This is post 3 of AR’s blog series “Specifying RF/Microwave Power Amplifiers for EMC Testing.” The full series can be viewed here.
The ability to pull together the right amplifiers for the job, with training and ongoing support is one of many important elements to building a system. This approach allows test engineers and technicians the ability to do what they do best: test. Systems engineers must work closely with customers to define the requirements. Once all the system requirements are gathered, and system losses and gains are totaled, component selection is made to identify the best amplifier solution for specific customer needs.
Figure 14: Mobile Radiated Immunity Test System
Complete EMC RI and CI systems can include everything from: amplifiers, antennas, couplers, signal generators, system controllers, receivers, and more, along with the software to control it – all in one comprehensive test system.
An example of a mobile RI test system is shown in Figure 14. This system was designed to meet HIRF (High-Intensity Radiated Fields) levels, in accordance with MIL-STD-464C testing.
This figure shows a shielded rack (doors not shown) containing; amplifiers, RF switch matrix (SCP2000), power measurement equipment, and a signal generator. Also shown are the antenna mast, antenna assembly, and motor drive to raise and lower the antenna assembly. All components are mounted to a heavy-duty mobile cart.
Other examples include; full emissions test capabilities, low, medium, and high power radiated and conducted immunity test systems. These systems are fully automated with AR’s emcware.
The below system, Figure 15, shows additional components of a HIRF system, capable of producing > 1kV/m. The frequency and power requirements dictate the number of mobile structures and fixed amplifiers subsystems.
Figure 15: HIRF Test System
High-Frequency Field-Generating Systems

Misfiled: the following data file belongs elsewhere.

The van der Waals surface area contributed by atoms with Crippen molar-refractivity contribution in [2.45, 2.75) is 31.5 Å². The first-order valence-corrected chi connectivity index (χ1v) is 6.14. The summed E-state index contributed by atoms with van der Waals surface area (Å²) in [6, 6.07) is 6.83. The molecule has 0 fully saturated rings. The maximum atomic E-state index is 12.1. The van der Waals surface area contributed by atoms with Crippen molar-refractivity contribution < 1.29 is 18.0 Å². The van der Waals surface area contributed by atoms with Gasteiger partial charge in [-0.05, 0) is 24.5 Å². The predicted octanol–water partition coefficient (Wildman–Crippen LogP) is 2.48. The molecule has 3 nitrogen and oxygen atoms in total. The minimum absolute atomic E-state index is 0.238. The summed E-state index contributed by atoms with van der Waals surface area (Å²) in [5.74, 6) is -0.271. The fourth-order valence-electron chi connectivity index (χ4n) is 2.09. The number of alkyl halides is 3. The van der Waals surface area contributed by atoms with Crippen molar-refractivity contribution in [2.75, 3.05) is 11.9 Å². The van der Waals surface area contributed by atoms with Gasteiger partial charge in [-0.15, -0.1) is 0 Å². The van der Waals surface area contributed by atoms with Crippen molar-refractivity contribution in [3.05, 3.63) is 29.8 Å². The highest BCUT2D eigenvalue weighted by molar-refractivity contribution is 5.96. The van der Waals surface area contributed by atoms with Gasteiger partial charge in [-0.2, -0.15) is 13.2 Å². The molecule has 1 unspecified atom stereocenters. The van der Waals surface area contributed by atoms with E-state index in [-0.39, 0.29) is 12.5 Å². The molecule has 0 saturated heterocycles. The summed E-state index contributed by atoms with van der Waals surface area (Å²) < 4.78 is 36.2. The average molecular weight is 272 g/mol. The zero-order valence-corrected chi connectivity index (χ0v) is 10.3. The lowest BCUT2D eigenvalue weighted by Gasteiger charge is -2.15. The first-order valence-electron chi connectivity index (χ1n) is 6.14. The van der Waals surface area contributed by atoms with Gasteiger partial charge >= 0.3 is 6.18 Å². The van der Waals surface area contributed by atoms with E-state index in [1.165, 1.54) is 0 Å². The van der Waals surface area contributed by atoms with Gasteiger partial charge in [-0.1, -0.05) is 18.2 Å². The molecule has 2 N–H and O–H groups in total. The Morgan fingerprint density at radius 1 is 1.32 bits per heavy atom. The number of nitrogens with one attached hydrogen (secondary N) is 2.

Traditionally, generating low-level electric fields in the 18 – 40 GHz frequency band has been performed using traveling wave tube amplifiers (TWTA’s). These TWTAs often produce much more power than is required to generate the required field strengths while also being an extremely costly solution. Why pay for unnecessary power? AR has the AA-Series field generating systems that produce field strengths of up to 50 V/m in the 18 – 26.5 GHz and 26.5 – 40 GHz bands.
The models AA18G26 and AA26G40 each consists of an antenna directly mounted to a solid-state amplifier, along with sufficient heat sink and overtemperature fault detection. By connecting the antenna directly to the amplifier, cable losses are eliminated and can deliver maximum amplifier power to the antenna. The RF loss associated with the cable can be significant, requiring a higher power amplifier to generate the same RF field as the amplifier/antenna unit. Within each frequency band, there are two available options. The model suffixes -20 and -50 associated with each model indicates the guaranteed minimum field strength (20 V/m or 50 V/m). To minimize amplifier size, the AA-Series uses antenna gain, rather than amplifier gain to achieve higher field strengths. Table 3 gives a listing of all the available AA field generating units with their associated frequency ranges, field strengths, and antenna spot sizes.
|Model Number||Frequency Range (GHZ)||Guaranteed Field Strength (V/m)||Spot Size (m)|
|AA18G26-20||18 – 26||20||0.31 x 0.31|
|AA18G26-50||18 – 26||50||0.14 x 0.17|
|AA26G40-20||26 – 40||20||0.29 x 0.32|
|AA26G40-50||26 – 40||50||0.15 x 0.17|
Table 3: AA Series Options
Additional Reading: AR Systems Brochure
Specifying RF/Microwave Power Amplifiers for EMC Testing – Amplifier Control